Some years later, when the General Assembly of Kibbutz Hulda sent me to university to study literature, because the kibbutz school needed a literature teacher, I summoned up my courage and rang Mr. Agnon's doorbell one day (or in Agnon's language: "I took my heart and went to him").
"But Agnon is not at home," Mrs. Agnon said politely but angrily, the way she answered the throngs of brigands and highwaymen who came to rob her husband of his precious time. Mistress Agnon was not exactly lying to me: Mr. Agnon was indeed not at home, he was out at the back of the house, in the garden, whence he suddenly emerged, wearing slippers and a sleeveless pullover, greeted me, and then asked suspiciously, But who are you, sir? I gave my name and those of my parents, at which, as we stood in the doorway of his house (Mrs. Agnon having disappeared indoors without a word), Mr. Agnon remembered what wagging tongues had said in Jerusalem some years before, and placing his hand on my shoulder he said to me, "Aren't you the child who, having been left an orphan by his poor mother and distanced himself from his father, went off to live the life of the kibbutz? Are you not he who in his youth was reprimanded by his parents in this very house because he used to pick the raisins off the cake?"(I did not remember this, nor did I believe him about the raisin picking, but I chose not to contradict him.)) Mr. Agnon invited me in and questioned me for a while about my doings in the kibbutz, m studies (And what are they reading of mine in the university these days? And which of my books do you prefer?), and also inquired whom I had married and where my wife's family came from, and when I told him that on her father's side she was descended from the seventeenth-century Talmudist and kabbalist Isaiah Horowitz, his eyes lit up and he told me two or three tales, by which time his patience was exhausted and it was evident he was looking for a way of getting rid of me, but I summoned up my courage even though I was sitting there on tiptoe, precisely as my mother had done before me, and told him what my problem was.
I ahd come because Professor Gershom Shaked had given his first-year students in Hebrew literature the task of comparing the stories set in Jaffa by Brenner and by Agnon, and I had read the stories and also everything I could find in the library about their friendship in Jaffa in the days of the Second Aliyah, and I was amazed that two such different men could have become friends. Yosef Hayyim Brenner was a bitter, moody, thickset, sloppy, irascible Russian Jew, a Dostoevskian soul constantl oscilating between enthusiasm and depression, between compassion and rage, a figure who at that time was already installed at the center of modern Hebrew literature and at the heart of the pioneering movement, while Agnon was then (only) a shy young Galician, several years Brenner's junior and still almost a literary virgin, a pioneer turned clerk, a refined, discriminating Talmud student, a natty dresser and a careful, precise writer, a thin, dreamy, yet sarcastic young man: what on earth could have drawn them so close to each other in the Jaffa of the days of the Second Aliah, before the outbreak of the First World War, that they were almost like a pair of lovers? Today I think that I can guess something of the answer, but that day in Agnon's house, innocent as I was, I explained to my host the task I had been set, and innocently inquired if he would tell me the secret of his closeness to Brenner.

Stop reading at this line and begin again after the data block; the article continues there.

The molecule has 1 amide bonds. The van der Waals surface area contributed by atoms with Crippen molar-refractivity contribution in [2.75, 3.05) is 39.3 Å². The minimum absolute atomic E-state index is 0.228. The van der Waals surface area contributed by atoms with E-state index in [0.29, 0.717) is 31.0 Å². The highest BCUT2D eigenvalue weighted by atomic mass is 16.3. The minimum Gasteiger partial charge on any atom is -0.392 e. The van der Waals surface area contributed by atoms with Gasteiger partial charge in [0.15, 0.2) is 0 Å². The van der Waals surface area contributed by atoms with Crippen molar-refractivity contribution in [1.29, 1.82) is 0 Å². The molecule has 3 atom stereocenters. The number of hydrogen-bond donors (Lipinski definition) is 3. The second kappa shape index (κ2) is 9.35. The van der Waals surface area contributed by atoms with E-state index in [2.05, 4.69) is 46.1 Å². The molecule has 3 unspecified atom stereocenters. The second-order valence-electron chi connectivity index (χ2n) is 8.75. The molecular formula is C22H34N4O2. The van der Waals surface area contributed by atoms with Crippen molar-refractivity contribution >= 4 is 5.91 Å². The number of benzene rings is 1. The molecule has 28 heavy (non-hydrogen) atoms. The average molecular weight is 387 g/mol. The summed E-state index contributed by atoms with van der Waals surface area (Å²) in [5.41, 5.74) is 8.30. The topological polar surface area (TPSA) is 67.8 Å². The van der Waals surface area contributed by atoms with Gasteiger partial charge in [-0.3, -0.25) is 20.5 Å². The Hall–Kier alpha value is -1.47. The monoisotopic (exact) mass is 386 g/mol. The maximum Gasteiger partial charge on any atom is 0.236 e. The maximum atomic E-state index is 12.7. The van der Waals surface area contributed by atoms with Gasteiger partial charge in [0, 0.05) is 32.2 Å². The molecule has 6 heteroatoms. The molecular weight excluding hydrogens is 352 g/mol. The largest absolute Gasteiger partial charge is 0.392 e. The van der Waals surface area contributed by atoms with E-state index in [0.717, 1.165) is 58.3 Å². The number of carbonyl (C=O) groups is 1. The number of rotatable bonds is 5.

Mr. Agnon screwed up his eyes and looked at me, or rather scrutinized me, for a while with a sidelong glance, with pleasure, and a slight smile, the sort of smile--I later understood--that a butterfly catcher might smile on spotting a cute little butterfly. When he had finished eyeing me, he said:
"Between Yosef Hayyim, may God avenge his death, and me in those days there was a closeness founded on a shared love."
I pricked up my ears, in the belief that I was about to be told a secret to end all secrets, that I was about to learn of some spicy, concealed love story on which I could publish a sensational article and make myself a household name overnight in the world of Hebrew literary research.
"And who was that shared love?" I asked with youthful innocence and a pounding heart.
"That is a strict secret," Mr. Agnon smiled, not to me but to himself, and almost winked to himself as he smiled, "yes, a strict secret I shall reveal to you only if you give me your word never to tell a living soul."
I was so excited that I lost my voice, fool that I was, and could only mouth a promise.
"Well then, strictly between ourselves I can tell you that when we were living in Jaffa in those days, Yosef Hayyim and I were both in love with Samuel Yosef Agnon."
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